April 10, 2020

Dear Drama Observers,

During my middle school years, my dad and I would take our boat to a nearby lake and troll for fish. We’d put shiny lures on the ends of our lines and move at slow speeds through what we hoped were Bass-infested waters. When the fish were biting, trolling was great. But when fish didn’t bite, trolling was no fun at all. It was then that I became aware of the principle: Trollers need fish to make trolling worthwhile.

Fast forward to the social media age in which “trolling” has taken on new meaning. Dr. Google defines it this way:

Trolling is defined as creating discord on the Internet by starting quarrels or upsetting people by posting inflammatory or off-topic messages in an online community. Basically, a social media troll is someone who purposely says something controversial in order to get a rise out of other users.

In our social media “lake,” the principle I learned as a kid finds a current application: Social media trollers need bait-biting users to make trolling worthwhile. Nothing stocks a lake with “fish” like a good crisis, and we’re currently in a crisis, the likes of which our nation has rarely seen.

Like Drama People who need Drama Participants for their dramas to succeed, social media trolling fails when users don’t bite the bait. People staying at home and maintaining their social distance are in no less need of social connections. So, we connect the only way we can—virtually with friends, family, co-workers, or faith community members. We’re online more and are thus more likely to bite the bait that trollers throw out.

With the pandemic as our context, let’s look at three ways in which we’re all susceptible to getting trolled and then three features of the trollers themselves.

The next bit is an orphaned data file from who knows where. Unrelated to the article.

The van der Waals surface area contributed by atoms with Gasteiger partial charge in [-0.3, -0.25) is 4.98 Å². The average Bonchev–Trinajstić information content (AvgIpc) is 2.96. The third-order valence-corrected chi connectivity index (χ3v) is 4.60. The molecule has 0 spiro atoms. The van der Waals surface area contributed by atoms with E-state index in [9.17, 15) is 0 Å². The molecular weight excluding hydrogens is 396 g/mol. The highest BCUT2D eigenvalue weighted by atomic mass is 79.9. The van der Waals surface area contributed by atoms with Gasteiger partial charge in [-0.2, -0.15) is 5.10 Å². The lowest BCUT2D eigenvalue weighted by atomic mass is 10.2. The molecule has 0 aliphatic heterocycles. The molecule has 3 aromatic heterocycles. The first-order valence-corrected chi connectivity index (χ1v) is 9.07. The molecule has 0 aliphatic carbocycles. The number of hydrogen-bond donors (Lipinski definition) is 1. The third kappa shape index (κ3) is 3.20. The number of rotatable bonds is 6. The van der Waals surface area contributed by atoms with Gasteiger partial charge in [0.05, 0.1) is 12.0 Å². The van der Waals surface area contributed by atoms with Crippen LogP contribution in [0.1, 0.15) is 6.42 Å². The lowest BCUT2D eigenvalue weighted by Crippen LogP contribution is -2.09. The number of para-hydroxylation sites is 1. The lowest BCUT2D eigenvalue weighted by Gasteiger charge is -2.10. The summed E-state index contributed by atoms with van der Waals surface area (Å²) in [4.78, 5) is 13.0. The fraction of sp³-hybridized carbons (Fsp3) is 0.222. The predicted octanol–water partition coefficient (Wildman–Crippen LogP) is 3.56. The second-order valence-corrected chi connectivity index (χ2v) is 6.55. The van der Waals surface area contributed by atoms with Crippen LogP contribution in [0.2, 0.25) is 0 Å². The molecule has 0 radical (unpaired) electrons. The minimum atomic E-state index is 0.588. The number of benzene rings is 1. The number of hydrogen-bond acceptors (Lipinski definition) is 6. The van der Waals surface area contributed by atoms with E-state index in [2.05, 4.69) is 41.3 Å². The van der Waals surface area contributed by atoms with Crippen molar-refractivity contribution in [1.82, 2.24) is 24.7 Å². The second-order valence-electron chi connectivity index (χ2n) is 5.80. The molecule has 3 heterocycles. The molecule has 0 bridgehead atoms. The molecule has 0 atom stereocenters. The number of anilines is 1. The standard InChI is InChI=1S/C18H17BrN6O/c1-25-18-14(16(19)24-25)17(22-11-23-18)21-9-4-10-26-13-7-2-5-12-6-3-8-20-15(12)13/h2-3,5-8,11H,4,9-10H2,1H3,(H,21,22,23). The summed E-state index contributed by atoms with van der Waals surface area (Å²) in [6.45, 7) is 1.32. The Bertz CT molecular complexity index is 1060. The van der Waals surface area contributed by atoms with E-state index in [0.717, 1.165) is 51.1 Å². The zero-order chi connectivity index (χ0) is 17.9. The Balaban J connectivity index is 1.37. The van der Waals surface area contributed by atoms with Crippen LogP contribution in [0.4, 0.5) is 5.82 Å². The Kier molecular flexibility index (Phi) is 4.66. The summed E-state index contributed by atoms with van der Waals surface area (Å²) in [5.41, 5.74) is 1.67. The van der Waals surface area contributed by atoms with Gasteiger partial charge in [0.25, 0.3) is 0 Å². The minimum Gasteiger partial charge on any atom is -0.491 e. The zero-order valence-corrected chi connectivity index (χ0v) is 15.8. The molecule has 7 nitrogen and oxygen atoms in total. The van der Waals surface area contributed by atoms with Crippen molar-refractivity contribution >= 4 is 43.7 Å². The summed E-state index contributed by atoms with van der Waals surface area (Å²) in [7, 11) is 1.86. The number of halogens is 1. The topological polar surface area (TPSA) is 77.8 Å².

Three Susceptibilities  (What Makes the Bait Shiny)

  1. Low Tolerance for Ambiguity

Let’s face it, nobody knows what will happen next, how long this thing will last, what course it will take, how and when the economy gets restored, etc., etc. Most of us prefer certainty over ambiguity and, right now, certainty is in short supply.

Into this context steps the troller who presumes to have it all figured out. They can tell you why the pandemic happened, who was at fault, who’s now manipulating it for sinister purposes, and what we should now do. Their lure of certainty is awfully tempting bait to bite.

  1. High Tolerance for Quick and Easy Answers

Another feature of human nature is to be drawn to solutions that are quick and simple versus those that are complex and take time. Trollers exploit that human nature preference.

“But on the whole,” Washington Post columnist Michael Gerson said recently, “we are right to be wary of people who claim great tragedies as the confirmation of pet theories and previous prophesies. The convenience of an argument is often inversely proportional to its credibility.

The lure of easy answers may be all hook and no food.

  1. Natural Myopia

We’re all prone to disregard dangers until they affect us personally. In the 1973 documentary series, World at War, a German woman was being interviewed about her experience of living in pre-war Germany. She recalled,